After exploring the White Temple we grabbed food at a restaurant inside one of the food courts there before trying to hail down another bus on the main road. We had read that you should be able to get one at least every 30 minutes. We waited for a bit in the heat but when a taxi stopped we managed to haggle him down to a lift back to the old station for 100B (split between three of us).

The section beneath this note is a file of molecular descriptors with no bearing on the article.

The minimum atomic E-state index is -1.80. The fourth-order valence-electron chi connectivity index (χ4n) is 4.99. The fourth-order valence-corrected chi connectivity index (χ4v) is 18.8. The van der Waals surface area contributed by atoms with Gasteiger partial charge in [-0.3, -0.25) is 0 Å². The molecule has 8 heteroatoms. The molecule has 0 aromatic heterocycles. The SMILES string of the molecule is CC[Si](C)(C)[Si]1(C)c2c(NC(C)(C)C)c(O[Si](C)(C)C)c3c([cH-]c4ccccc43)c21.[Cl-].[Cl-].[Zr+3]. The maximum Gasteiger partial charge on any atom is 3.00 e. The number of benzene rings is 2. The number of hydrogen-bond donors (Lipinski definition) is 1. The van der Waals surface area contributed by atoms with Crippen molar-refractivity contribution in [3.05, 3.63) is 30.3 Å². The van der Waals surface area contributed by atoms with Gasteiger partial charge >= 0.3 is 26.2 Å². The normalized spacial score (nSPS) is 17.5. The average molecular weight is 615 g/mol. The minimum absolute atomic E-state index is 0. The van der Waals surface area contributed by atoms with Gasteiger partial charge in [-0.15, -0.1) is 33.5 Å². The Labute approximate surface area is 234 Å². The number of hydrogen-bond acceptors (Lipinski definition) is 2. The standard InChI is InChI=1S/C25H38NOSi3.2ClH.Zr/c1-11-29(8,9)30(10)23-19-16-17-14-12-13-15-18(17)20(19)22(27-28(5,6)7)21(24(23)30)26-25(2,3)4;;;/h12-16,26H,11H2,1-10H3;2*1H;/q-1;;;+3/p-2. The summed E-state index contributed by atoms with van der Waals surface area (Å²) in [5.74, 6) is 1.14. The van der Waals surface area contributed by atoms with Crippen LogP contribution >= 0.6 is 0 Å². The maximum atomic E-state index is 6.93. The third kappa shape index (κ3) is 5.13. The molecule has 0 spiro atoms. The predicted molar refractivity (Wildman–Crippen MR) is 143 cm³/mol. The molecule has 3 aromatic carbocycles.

As we were already at the bus station Dave and I decided to try and see the Black House (Ban Daam Museum) the same day. You can get another public bus (the green one to Mae Sai) and be asked to be dropped off at the main road close to it the for 20B each. This bus was full with people going to Mae Sai but we managed to get seats for the 15 minutes we were on the bus. We were dropped off on the main road and then followed the signs down a path for another 15 minutes. It cost us 80B each to enter the Black House site. It was the artist’s home at one time as well as his artistic expression. The main Black House is a dark wooden house that is very large and filled with tall structured chairs made out of animal heads and horns, large wooden tables with animal skins, wood carvings and some other unusual structures. Also at the site are also about 40 out houses, many of which you can only appreciate from the outside out of respect for the artist. The site is littered with his dark unusual creations and it is very surreal but worth visiting as a contrast to the White Temple. We made our way back to the road with peanut butter ice creams before crossing the road to wait at the bus stop (a wooden shack) back to the city. This time we were more successful and flagged down one of the green bus’ heading back to the city. The bus was very cramped and this time we ended up standing for the journey back.